Guest Editors' Introduction: Taking on the Embedded System Design Challenge

Jörg , NEC Laboratories, America
Xiaobo Sharon Hu , University of Notre Dame
Shuvra S. , University of Maryland

Pages: pp. 35-37

Abstract—A new generation of synthesis tools has provided the primary driving force behind the integration of hardware and software components during system design and development.

Although hardware/software codesign is an old art that has challenged engineers since hardware first existed and some software ran on that hardware, major research efforts in the field were first undertaken in the early 1990s. The emergence of a new generation of synthesis tools for hardware and software provided the primary driving force behind these efforts.


The term hardware/software codesign refers to the methodology, tools, and practices that support the integration of hardware and software components during system design and development.

Hardware/software codesign originally focused on computer-aided design techniques, such as specification and modeling, partitioning, performance estimation, interface design, cosimulation, and co-verification. However, the discipline has far exceeded its original roots, and it currently has an impact on most aspects of embedded system design.

This integrated design approach has brought new thinking to process scheduling, communication protocols, code generation, and software development environments. It has introduced new approaches to the design of application-specific processors and reconfigurable and customizable architectures.

The complexity of today's embedded systems and the trend of fabricating an entire embedded system—or the majority of it—on a single chip have doomed the custom of separating hardware and software in the early design phase. Hardware/software codesign's philosophy and techniques have permeated numerous application domains, such as wireless and telecommunications, automotive and other consumer electronics, and computer security.

In addition to having become a well-recognized area in the field of electronic design automation, hardware/software codesign also has experienced a certain level of commercial success, with several emerging companies focusing on various aspects of the design paradigm.

Technology advances and increasingly sophisticated embedded applications are propelling an ever-increasing demand for chip capacity that will present greater challenges and opportunities for hardware/software codesign research.

As Daya Nadamuni and Gary Smith describe in the " Electronic System-Level Design: Challenges on the Road Ahead" sidebar, hardware/software codesign is a reality today and a necessity for tomorrow.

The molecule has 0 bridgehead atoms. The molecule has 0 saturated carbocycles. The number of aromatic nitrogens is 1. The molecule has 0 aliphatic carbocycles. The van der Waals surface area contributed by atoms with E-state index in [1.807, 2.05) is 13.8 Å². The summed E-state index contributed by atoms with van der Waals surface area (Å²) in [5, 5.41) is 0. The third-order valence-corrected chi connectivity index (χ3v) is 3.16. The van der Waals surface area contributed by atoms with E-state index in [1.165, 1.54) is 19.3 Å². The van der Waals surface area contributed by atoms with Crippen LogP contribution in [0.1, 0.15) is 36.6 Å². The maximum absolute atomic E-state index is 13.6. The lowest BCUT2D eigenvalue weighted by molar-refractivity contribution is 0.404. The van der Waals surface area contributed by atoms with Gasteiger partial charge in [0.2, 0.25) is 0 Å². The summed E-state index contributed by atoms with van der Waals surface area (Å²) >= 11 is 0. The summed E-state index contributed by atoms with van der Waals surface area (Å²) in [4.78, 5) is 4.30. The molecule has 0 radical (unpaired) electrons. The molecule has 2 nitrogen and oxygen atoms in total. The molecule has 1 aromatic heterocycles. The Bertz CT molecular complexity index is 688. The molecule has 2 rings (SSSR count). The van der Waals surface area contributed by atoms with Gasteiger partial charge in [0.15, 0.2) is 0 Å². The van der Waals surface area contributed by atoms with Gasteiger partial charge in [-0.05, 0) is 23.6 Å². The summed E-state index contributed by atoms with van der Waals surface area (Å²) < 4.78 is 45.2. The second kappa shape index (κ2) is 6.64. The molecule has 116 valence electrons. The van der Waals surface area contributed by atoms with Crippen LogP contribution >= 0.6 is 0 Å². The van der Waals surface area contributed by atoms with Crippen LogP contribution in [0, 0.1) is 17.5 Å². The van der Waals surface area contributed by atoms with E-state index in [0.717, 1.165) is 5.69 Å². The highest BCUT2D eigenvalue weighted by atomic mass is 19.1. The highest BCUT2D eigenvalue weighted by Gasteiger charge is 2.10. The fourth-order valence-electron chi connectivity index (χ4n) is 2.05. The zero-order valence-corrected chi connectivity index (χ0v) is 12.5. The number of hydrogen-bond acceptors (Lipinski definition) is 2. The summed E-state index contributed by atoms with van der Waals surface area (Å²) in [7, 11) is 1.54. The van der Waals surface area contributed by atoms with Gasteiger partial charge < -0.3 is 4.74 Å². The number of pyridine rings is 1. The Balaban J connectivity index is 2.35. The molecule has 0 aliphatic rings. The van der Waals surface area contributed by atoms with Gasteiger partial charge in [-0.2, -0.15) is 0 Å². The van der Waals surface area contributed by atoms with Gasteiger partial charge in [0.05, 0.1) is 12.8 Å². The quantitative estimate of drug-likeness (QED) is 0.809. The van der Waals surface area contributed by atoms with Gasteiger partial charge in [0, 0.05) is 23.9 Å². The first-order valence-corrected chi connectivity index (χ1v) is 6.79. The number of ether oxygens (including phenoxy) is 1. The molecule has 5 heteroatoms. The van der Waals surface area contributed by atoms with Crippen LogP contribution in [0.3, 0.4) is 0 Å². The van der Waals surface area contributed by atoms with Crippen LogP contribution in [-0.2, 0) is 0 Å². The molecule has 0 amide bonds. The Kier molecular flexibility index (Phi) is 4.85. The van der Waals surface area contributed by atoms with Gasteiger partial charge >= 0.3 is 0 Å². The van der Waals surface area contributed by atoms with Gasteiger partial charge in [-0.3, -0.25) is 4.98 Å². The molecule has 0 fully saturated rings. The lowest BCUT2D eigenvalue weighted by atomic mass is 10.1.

The articles in this special issue review the progress made in the past decade and introduce cutting-edge research results in hardware/software codesign.

In "A Decade of Hardware/Software Codesign," Wayne Wolf reviews the past, present, and future of this dynamic field. Wolf succinctly summarizes significant research results achieved in the past 10 years and projects some challenging problems to be solved in the next decade.

The ultimate goal of hardware/software co-design is to provide a rigorous yet flexible environment in which users can develop their own systems. However, the myriad available computation models, tools, and design flows make creating such an environment a great challenge. In "Metropolis: An Integrated Electronic System Design Environment," Felice Balarin and his colleagues propose a novel metamodel that has precise semantics and can support various computation models as well as different simulation, analysis, and synthesis tools. Based on this model, the authors have developed the Metropolis environment, a unified framework for designing complex embedded systems.

Hardware/software cosimulation is an indispensable process in any system development. The ease of use and performance of cosimulation tools have been a major concern ever since the onset of hardware/software codesign research. It has been well accepted that cosimulation in an environment based on C++ is desirable. How to make such an environment user friendly and efficient has been under constant investigation.

In "SystemC Cosimulation and Emulation of Multiprocessor SoC Designs," Luca Benini and his colleagues present a generic C++ cosimulation frame- work based on using the standard GDB remote debugging interface between the instruction set simulator and the wrapper used to link it to the simulation environment. Their effort provides an environment that enhances simulation tool performance.

Many real-time, safety-critical systems require formal verification to guarantee the system's behavior both functionally and timewise. The presence of multiple heterogeneous processing elements in a single system makes verification a daunting task. In "A Formal Approach to MpSoC Performance Verification," Kai Richter and his colleagues illustrate through practical examples the importance of formal verification. They propose using event model interfacing and adaptation techniques to support existing approaches to formal performance verification.

New applications bring new challenges to hardware/software codesign. In "Domain-Specific Co-design for Embedded Security," Patrick Schaumont and Ingrid Verbauwhede discuss how hardware/software codesign concepts help in adding security support to various embedded and networked platforms and how such efforts present new opportunities for enriching the hardware/software codesign area.


We thank all the authors who submitted papers for this special issue. Unfortunately, we could not include many excellent articles due to the page limit and the consideration of content balance for this issue. In addition, we also thank the reviewers for their efforts.

For readers who want to be on the edge of future developments in hardware/software codesign and system-level design, we recommend a new forum, tentatively named CODES/ISSS, which will be offered in October 2003 ( This conference represents the merger of the former CODES and ISSS, reflecting the widened scope of these two major international symposia on hardware/software codesign and system synthesis.

Electronic System-Level Design: Challenges on the Road Ahead

Daya NadamuniGartner DataquestGary SmithGartner Dataquest

The idea of creating a virtual product with all the associated subsystems and then testing and verifying that product before manufacture is attractive from both the cost and time-to-market perspectives.

The International Technology Roadmap for Semiconductors, 2001 Edition offered an example to illustrate the cost advantages of moving to electronic system-level design. In 2001, the cost of designing an 8-million-gate personal digital assistant using register-transfer-level tools as well as reusing blocks was US$15 million. In 2005, the cost of designing the same 8-million-gate PDA will be US$8 million, assuming that electronic system-level tools and methodologies are used. Because the PDA is evolving beyond its current configuration, PDA design will be far more complex in 2005. Consequently, moving to electronic system-level design will be a necessity to contain costs and meet time-to-market demands.